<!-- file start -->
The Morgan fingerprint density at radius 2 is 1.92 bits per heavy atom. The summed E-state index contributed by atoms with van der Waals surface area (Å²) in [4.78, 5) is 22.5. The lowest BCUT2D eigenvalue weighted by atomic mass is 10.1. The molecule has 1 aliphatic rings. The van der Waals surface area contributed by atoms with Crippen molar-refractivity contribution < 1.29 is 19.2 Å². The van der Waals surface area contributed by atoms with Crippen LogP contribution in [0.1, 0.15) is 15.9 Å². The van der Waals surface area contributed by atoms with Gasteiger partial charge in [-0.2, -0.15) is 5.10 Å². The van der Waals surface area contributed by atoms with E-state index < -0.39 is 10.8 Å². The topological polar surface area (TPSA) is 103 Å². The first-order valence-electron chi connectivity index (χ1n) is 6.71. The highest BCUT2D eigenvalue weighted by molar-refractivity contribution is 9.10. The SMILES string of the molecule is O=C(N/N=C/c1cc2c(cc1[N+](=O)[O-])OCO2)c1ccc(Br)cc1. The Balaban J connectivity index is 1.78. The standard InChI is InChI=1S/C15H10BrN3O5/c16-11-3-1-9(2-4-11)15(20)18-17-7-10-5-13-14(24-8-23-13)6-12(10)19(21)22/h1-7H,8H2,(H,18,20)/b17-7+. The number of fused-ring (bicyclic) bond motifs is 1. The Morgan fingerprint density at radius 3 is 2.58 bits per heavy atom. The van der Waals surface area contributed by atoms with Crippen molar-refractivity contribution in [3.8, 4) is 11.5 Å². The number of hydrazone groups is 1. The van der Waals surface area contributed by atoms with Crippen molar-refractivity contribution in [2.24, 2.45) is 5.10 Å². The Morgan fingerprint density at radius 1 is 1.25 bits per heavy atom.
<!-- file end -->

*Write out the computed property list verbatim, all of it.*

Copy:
The Morgan fingerprint density at radius 2 is 1.92 bits per heavy atom. The summed E-state index contributed by atoms with van der Waals surface area (Å²) in [4.78, 5) is 22.5. The lowest BCUT2D eigenvalue weighted by atomic mass is 10.1. The molecule has 1 aliphatic rings. The van der Waals surface area contributed by atoms with Crippen molar-refractivity contribution < 1.29 is 19.2 Å². The van der Waals surface area contributed by atoms with Crippen LogP contribution in [0.1, 0.15) is 15.9 Å². The van der Waals surface area contributed by atoms with Gasteiger partial charge in [-0.2, -0.15) is 5.10 Å². The van der Waals surface area contributed by atoms with E-state index < -0.39 is 10.8 Å². The topological polar surface area (TPSA) is 103 Å². The first-order valence-electron chi connectivity index (χ1n) is 6.71. The highest BCUT2D eigenvalue weighted by molar-refractivity contribution is 9.10. The SMILES string of the molecule is O=C(N/N=C/c1cc2c(cc1[N+](=O)[O-])OCO2)c1ccc(Br)cc1. The Balaban J connectivity index is 1.78. The standard InChI is InChI=1S/C15H10BrN3O5/c16-11-3-1-9(2-4-11)15(20)18-17-7-10-5-13-14(24-8-23-13)6-12(10)19(21)22/h1-7H,8H2,(H,18,20)/b17-7+. The number of fused-ring (bicyclic) bond motifs is 1. The Morgan fingerprint density at radius 3 is 2.58 bits per heavy atom. The van der Waals surface area contributed by atoms with Crippen molar-refractivity contribution in [3.8, 4) is 11.5 Å². The number of hydrazone groups is 1. The van der Waals surface area contributed by atoms with Crippen molar-refractivity contribution in [2.24, 2.45) is 5.10 Å². The Morgan fingerprint density at radius 1 is 1.25 bits per heavy atom.